Reid set to testify in suit against exercise band maker

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LAS VEGAS (AP) - Attorneys say former U.S. Sen. Harry Reid is due to testify Thursday in his negligence lawsuit against the maker of the exercise device TheraBand.

Product chief Allison Ryan of Ohio-based device maker Hygenic Corp. returned to the witness stand Wednesday.

Reid blames the company for injuries he suffered when his grip slipped and he fell while using a flexible physical resistance band in his bathroom on New Year's Day 2015.

A company lawyer calls it an accident and says it was Reid's fault.

The 79-year-old former Democratic Senate majority leader was blinded in one eye, and he says that forced his retirement after 30 years in the Senate.

The lawsuit seeks unspecified monetary damages. It claims negligence and failure to warn the product is "unreasonably dangerous" for elderly people like Reid.

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Testimony is set to resume in former U.S. Sen. Harry Reid's civil negligence lawsuit against the maker of the exercise device TheraBand.

Product development chief Allison Ryan of Ohio-based Hygenic Intangible Property Holding Co. is due back on the witness stand Wednesday.

Reid blames the company for injuries he suffered when his grip slipped and he fell while using a flexible physical resistance device in his bathroom on New Year's Day 2015.

It's not clear when the 79-year-old former Democratic Senate majority leader will testify.

He was blinded in one eye, and says the injury forced his decision to retire after 30 years in the Senate.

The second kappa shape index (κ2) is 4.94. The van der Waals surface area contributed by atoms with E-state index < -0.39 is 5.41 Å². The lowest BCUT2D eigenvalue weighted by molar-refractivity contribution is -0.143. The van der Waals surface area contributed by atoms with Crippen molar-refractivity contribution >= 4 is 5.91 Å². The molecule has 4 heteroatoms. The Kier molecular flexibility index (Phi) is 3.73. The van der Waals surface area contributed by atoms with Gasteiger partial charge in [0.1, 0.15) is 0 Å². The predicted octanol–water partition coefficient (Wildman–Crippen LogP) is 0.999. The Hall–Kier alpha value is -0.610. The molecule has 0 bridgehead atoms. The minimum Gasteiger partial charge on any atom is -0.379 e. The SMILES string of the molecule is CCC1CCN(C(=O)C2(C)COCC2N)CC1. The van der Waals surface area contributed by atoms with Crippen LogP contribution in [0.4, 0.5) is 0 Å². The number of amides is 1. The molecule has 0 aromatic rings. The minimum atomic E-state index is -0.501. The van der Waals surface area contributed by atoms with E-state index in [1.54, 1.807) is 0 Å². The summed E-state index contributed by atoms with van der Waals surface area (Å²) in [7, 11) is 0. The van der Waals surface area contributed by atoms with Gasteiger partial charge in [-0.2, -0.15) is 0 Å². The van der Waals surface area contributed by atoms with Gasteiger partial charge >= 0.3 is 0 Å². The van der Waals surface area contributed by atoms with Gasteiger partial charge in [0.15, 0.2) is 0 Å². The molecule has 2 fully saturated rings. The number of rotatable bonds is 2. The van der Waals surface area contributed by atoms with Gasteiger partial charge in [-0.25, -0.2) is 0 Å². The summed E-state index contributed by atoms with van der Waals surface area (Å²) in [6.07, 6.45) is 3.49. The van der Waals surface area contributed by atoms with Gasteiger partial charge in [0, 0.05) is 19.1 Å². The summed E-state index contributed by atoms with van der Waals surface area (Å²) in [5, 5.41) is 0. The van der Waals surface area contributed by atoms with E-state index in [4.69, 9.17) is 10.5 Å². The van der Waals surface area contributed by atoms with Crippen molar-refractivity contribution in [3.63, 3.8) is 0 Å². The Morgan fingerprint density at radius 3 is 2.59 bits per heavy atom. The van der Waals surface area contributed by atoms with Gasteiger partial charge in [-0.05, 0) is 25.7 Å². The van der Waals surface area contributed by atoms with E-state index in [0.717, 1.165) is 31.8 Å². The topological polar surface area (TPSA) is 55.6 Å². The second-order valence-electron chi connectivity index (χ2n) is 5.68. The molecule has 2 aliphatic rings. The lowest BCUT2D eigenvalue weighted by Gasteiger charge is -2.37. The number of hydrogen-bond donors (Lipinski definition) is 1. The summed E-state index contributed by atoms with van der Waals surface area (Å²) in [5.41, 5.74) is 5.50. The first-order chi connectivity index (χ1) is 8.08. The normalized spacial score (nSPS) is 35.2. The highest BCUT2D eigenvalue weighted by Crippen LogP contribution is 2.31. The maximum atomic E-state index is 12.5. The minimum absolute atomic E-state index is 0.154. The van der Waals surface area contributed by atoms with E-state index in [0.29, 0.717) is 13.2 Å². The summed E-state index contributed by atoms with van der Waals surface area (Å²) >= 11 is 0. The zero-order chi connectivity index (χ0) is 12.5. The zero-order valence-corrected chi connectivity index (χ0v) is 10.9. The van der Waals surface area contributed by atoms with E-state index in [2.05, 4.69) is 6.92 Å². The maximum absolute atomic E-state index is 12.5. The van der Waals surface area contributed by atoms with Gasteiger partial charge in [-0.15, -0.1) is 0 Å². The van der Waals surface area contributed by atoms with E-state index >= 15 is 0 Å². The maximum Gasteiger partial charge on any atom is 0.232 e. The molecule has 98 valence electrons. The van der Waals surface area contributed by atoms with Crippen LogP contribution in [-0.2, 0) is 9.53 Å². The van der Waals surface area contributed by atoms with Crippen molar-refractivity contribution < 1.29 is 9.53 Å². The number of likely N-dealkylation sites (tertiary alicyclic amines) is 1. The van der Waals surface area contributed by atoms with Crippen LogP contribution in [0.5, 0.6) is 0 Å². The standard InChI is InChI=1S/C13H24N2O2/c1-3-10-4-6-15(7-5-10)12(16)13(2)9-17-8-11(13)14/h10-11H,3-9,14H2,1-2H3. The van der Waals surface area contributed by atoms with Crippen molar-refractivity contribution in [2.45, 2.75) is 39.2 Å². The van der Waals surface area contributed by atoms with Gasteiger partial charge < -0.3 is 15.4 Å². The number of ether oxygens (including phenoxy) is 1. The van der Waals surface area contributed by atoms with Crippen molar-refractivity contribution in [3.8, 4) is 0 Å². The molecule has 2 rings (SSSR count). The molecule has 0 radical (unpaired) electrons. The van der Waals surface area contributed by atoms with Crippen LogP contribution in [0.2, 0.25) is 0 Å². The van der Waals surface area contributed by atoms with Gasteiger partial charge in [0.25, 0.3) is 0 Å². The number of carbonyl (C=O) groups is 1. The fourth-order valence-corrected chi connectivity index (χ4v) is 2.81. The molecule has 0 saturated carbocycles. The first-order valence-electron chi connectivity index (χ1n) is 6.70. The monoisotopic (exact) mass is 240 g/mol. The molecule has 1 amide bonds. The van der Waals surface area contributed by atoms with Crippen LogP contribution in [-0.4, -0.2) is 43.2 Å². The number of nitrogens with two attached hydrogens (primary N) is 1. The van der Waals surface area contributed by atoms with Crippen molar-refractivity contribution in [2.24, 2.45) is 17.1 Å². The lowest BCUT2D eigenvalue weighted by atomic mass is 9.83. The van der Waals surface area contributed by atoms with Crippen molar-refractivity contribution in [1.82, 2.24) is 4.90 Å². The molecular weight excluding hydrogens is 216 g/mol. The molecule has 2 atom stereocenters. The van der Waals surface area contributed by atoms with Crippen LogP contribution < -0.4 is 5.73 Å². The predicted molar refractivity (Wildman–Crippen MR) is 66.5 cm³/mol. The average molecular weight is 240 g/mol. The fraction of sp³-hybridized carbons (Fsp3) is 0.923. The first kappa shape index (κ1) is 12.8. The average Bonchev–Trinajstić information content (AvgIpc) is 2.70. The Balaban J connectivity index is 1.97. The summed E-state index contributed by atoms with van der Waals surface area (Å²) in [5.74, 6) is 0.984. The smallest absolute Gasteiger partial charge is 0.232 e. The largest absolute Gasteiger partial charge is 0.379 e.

His lawsuit seeks unspecified monetary damages.

It claims negligence and failure to warn the product is "unreasonably dangerous" for elderly people like Reid.

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Opening arguments are scheduled in former U.S. Sen. Harry Reid's lawsuit against the maker of a flexible exercise band that he says slipped from his hand while he used it in 2015, causing him to fall and suffer lasting injuries including blindness in one eye.

Clark County District Court spokeswoman Mary Ann Price says a jury in Las Vegas was seated Tuesday for the civil trial in Nevada state court.

The 79-year-old former Senate Democratic party leader and his wife, Landra Gould, seek damages from Ohio-based Hygenic Intangible Property Holding Co. and subsidiaries that make the product called TheraBand.

Reid's lawsuit alleges negligence and calls the elastic physical resistance band defective and unreasonably dangerous, particularly for the elderly.

The company says Reid got hurt because he misused the exercise band.

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